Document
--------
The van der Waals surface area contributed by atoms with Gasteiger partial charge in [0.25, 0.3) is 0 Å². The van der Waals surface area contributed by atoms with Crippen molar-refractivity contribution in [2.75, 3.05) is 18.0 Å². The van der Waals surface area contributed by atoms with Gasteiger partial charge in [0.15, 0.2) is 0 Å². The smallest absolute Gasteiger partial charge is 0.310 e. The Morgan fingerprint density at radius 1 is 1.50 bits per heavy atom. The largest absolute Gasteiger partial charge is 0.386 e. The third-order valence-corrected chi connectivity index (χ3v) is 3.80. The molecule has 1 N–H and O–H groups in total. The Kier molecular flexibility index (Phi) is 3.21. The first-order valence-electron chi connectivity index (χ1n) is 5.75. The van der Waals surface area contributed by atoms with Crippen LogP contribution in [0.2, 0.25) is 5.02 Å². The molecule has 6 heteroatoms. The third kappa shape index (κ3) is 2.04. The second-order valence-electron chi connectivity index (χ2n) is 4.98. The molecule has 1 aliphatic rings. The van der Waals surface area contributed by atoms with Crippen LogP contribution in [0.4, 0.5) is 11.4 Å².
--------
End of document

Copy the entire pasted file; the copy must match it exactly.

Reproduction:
The van der Waals surface area contributed by atoms with Gasteiger partial charge in [0.25, 0.3) is 0 Å². The van der Waals surface area contributed by atoms with Crippen molar-refractivity contribution in [2.75, 3.05) is 18.0 Å². The van der Waals surface area contributed by atoms with Gasteiger partial charge in [0.15, 0.2) is 0 Å². The smallest absolute Gasteiger partial charge is 0.310 e. The Morgan fingerprint density at radius 1 is 1.50 bits per heavy atom. The largest absolute Gasteiger partial charge is 0.386 e. The third-order valence-corrected chi connectivity index (χ3v) is 3.80. The molecule has 1 N–H and O–H groups in total. The Kier molecular flexibility index (Phi) is 3.21. The first-order valence-electron chi connectivity index (χ1n) is 5.75. The van der Waals surface area contributed by atoms with Crippen LogP contribution in [0.2, 0.25) is 5.02 Å². The molecule has 6 heteroatoms. The third kappa shape index (κ3) is 2.04. The second-order valence-electron chi connectivity index (χ2n) is 4.98. The molecule has 1 aliphatic rings. The van der Waals surface area contributed by atoms with Crippen LogP contribution in [0.4, 0.5) is 11.4 Å².